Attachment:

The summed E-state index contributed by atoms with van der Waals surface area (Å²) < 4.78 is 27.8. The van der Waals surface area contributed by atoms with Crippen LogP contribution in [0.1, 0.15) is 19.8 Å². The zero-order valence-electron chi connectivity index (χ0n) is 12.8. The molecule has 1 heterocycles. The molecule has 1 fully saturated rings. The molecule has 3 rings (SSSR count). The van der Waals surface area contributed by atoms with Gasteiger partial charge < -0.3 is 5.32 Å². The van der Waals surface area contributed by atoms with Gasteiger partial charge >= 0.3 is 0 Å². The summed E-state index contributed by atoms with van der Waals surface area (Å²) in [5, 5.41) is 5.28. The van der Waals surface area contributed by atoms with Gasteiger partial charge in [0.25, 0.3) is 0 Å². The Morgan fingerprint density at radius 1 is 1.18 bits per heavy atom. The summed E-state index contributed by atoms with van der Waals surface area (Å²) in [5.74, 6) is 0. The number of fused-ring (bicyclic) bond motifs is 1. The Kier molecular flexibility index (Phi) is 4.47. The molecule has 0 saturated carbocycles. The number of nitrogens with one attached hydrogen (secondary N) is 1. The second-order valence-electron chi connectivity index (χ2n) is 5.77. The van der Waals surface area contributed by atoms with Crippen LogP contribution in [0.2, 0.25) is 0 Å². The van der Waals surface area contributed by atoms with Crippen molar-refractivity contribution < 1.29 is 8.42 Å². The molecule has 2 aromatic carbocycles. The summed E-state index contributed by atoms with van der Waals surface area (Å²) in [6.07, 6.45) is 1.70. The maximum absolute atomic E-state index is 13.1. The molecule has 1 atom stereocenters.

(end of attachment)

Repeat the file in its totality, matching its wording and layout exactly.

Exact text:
The summed E-state index contributed by atoms with van der Waals surface area (Å²) < 4.78 is 27.8. The van der Waals surface area contributed by atoms with Crippen LogP contribution in [0.1, 0.15) is 19.8 Å². The zero-order valence-electron chi connectivity index (χ0n) is 12.8. The molecule has 1 heterocycles. The molecule has 1 fully saturated rings. The molecule has 3 rings (SSSR count). The van der Waals surface area contributed by atoms with Gasteiger partial charge < -0.3 is 5.32 Å². The van der Waals surface area contributed by atoms with Gasteiger partial charge >= 0.3 is 0 Å². The summed E-state index contributed by atoms with van der Waals surface area (Å²) in [5, 5.41) is 5.28. The van der Waals surface area contributed by atoms with Gasteiger partial charge in [0.25, 0.3) is 0 Å². The Morgan fingerprint density at radius 1 is 1.18 bits per heavy atom. The summed E-state index contributed by atoms with van der Waals surface area (Å²) in [5.74, 6) is 0. The number of fused-ring (bicyclic) bond motifs is 1. The Kier molecular flexibility index (Phi) is 4.47. The molecule has 0 saturated carbocycles. The number of nitrogens with one attached hydrogen (secondary N) is 1. The second-order valence-electron chi connectivity index (χ2n) is 5.77. The van der Waals surface area contributed by atoms with Crippen LogP contribution in [0.2, 0.25) is 0 Å². The van der Waals surface area contributed by atoms with Crippen molar-refractivity contribution < 1.29 is 8.42 Å². The molecule has 2 aromatic carbocycles. The summed E-state index contributed by atoms with van der Waals surface area (Å²) in [6.07, 6.45) is 1.70. The maximum absolute atomic E-state index is 13.1. The molecule has 1 atom stereocenters.